Blue Lagoon, Yasawas, Fiji
Bula from the Yasawa Islands: the long tail of islands trailing north from the western side of the big island of Fiji, Viti Levu.
While my family (sister Sandra and her hubby Dave; and my niece Lori and nephew Matt) were on board for a couple of weeks, we ventured further afield, sailing north from Denarau (on the west side of the big island, Viti Levu), through the chain of islands as far as the south side of Naviti in the Yasawas.
Our first night out, we stopped in Navadra, an arc of pristine golden sand with a pelt of palm trees and a large volcanic plug dominating one end. The snorkelling was fantastic, with lots of huge plate corals and unusual formations.
The perfect deserted tropical island, at last…well, almost.
There was only one other boat in the anchorage. OK, so it was Dragonfly*, the 73 metre (204 foot) super yacht owned by the ‘other’ Mr Google, which kind of dominated our sunset view. But they left at 0600 the following morning, and then we had it to ourselves…
Next stop was just off Octopus Resort on Waya Island: another pristine, white sand arc, fringed with palm trees. Conde Nast Traveller readers apparently voted it into the Top 10 beaches in the world. It was beautiful, no doubt, but those CN readers really need to get out more. We all decided there are plenty of others we’d rate higher – but then, we’re horribly spoiled (we all thought Hawks Nest gave it a good run for the money!).
We then headed up to the southern side of Naviti Island and anchored in view of the pass, which is renowned for attracting manta rays. When the tide’s running, they feed by swimming into the current funnelling through the channel, and filtering food in the manta version of eating on the run. It was an overcast afternoon, threatening the first rain we’d seen in months. The boys jumped in the dinghy and headed off fishing. As they left, Sandra and I pointed to the brewing storm clouds and said, “Don’t go so far that you lose sight of the boat.”
No sooner were they out of sight (duh!) than the heavens opened and it poured. Complete white out – we couldn’t see more than a few metres. Sandra, Lori and I got out the scrubbing brushes and cleaned the decks in the downpour. Just as we were finishing, the boys returned. Matt had landed his biggest catch ever:
So the storm blew through and we settled down for the night. At around 0300, Damian and I woke as the wind started to get up. By 0600 first light, it was blowing 25-30 knots, had swung around and we were now on a lee shore (i.e. with the reef right behind us, being blown onto it, save for our anchor holding us off). Luckily, we weren’t dragging our anchor, but the swell and chop was getting worse by the minute: we were about to be in the middle of a surf break.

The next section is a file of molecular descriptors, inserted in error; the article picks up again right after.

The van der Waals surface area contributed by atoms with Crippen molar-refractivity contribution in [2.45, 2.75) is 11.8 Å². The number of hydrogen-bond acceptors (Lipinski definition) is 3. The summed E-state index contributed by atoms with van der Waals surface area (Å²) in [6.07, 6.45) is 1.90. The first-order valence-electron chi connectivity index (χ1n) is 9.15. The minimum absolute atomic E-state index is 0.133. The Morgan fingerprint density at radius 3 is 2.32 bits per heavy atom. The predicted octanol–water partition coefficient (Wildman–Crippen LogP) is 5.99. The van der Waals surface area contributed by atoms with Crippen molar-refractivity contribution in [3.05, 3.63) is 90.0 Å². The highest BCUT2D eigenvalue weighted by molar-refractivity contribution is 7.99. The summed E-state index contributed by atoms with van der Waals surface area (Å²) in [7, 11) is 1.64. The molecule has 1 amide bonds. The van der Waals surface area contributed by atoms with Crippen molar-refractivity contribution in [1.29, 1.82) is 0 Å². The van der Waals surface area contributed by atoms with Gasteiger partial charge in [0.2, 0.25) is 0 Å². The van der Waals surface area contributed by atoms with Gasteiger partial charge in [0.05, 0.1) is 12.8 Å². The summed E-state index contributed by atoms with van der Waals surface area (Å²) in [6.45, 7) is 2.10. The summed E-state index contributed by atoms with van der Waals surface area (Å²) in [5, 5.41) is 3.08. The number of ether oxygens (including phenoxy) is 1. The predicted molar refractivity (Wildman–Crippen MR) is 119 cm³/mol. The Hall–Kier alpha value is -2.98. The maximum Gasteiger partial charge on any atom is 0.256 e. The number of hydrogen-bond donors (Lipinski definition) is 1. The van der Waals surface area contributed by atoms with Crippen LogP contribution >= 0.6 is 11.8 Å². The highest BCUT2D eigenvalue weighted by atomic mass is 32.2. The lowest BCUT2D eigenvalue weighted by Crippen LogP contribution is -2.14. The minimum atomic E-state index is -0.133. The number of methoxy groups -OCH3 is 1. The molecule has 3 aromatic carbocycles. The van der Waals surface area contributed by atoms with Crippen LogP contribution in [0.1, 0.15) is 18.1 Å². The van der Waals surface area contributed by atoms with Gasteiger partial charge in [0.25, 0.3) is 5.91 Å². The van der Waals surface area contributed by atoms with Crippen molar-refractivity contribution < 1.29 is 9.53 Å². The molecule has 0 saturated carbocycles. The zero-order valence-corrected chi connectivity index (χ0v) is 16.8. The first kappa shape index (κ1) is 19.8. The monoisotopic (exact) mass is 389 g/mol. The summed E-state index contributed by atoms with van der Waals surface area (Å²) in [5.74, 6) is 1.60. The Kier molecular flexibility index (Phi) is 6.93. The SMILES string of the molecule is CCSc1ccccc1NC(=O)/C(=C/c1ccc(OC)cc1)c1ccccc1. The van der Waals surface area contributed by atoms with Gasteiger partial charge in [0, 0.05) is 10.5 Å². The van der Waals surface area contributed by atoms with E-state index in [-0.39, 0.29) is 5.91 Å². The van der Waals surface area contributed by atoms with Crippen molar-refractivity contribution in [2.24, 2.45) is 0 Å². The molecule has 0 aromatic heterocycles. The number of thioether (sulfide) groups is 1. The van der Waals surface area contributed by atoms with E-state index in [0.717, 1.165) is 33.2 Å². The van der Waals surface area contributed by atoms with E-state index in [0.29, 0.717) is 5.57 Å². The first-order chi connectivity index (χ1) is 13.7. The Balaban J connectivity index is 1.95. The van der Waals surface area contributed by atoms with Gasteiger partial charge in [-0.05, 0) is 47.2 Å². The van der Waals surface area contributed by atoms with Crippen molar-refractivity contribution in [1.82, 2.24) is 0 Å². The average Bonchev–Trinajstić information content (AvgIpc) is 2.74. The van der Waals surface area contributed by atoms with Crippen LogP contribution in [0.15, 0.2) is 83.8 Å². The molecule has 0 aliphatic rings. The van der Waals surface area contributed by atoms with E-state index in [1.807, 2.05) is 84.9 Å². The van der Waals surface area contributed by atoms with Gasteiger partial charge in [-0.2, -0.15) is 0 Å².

The swells were starting to break around us, and the boat anchored next to us was burying its bow into the waves while it was still anchored. To add a degree of difficulty, one of our engines had decided to quit the day before (now repaired) so we had to try to get the anchor up using only one engine, which is a bit tricky to do on a catamaran. Anyway, as soon as we could see, we got the hell out of there, thankfully without any further drama, and headed back to the only other sheltered anchorage nearby, on the north side of Waya Island.
Lori had managed to get a good dose of sunburn the day before. On the crossing to Waya she emerged on deck, announcing she felt sick. Poor thing was so pale even her sunburn had turned grey! Fortunately it was only a short-ish hop and we were soon anchored in a sheltered bay beneath dramatic basalt outcrops.
There had been no warning of the bad weather from any of the numerous weather sources we monitor on a daily basis – and that’s not an uncommon thing. Together with the lack of, and distance between, sheltered anchorages, not to mention the numerous uncharted reefs, it makes navigating these islands pretty challenging. As Lionel on Kiapa says, “It’s why I have fallen in love with Mooring Ball #14 at Musket Cove.”
Continuing the unpredictable weather theme, we left next morning to head back to Musket Cove, but we rounded the headland and ran into 30 knot head winds and seas so rough we couldn’t distinguish the reefs from the cresting swells. It was clearly too dangerous to chance going all the way to MC so we put tail between legs and scuttled into the nearest anchorage on the west side of Waya and opted for movie afternoon onboard instead!
Unbelievably, the next day there was so little wind, we had to motor, almost gagging in the heat. We stopped at Monoriki Island, where the Tom Hanks movie, Castaway was filmed. The local resorts are geared up to bring punters there and then take them back to the resort to watch the movie, but we had coincidentally watched the film only recently and found it so appallingly awful we’d deleted it from our collection, so couldn’t check the details!
* Dragonfly bills itself as the fastest, ‘most economical’ super yacht afloat: it burns a mere 400 litres per hour. I guess ‘economical’ is a relative thing. As is speed. Our boat uses around 3 litres an hour and our top speed under power is around 10 knots. We tracked Dragonfly, going from zero to 17 knots in very short order. Top speed is 27 knots. If the idea of a super yacht holiday appeals, you and 11 of your besties can charter her for $773,000 per week. Or if you REALLY like the idea, the asking price last time it was for sale was $85 million. Bargain. It is a sexy looking beast, though.
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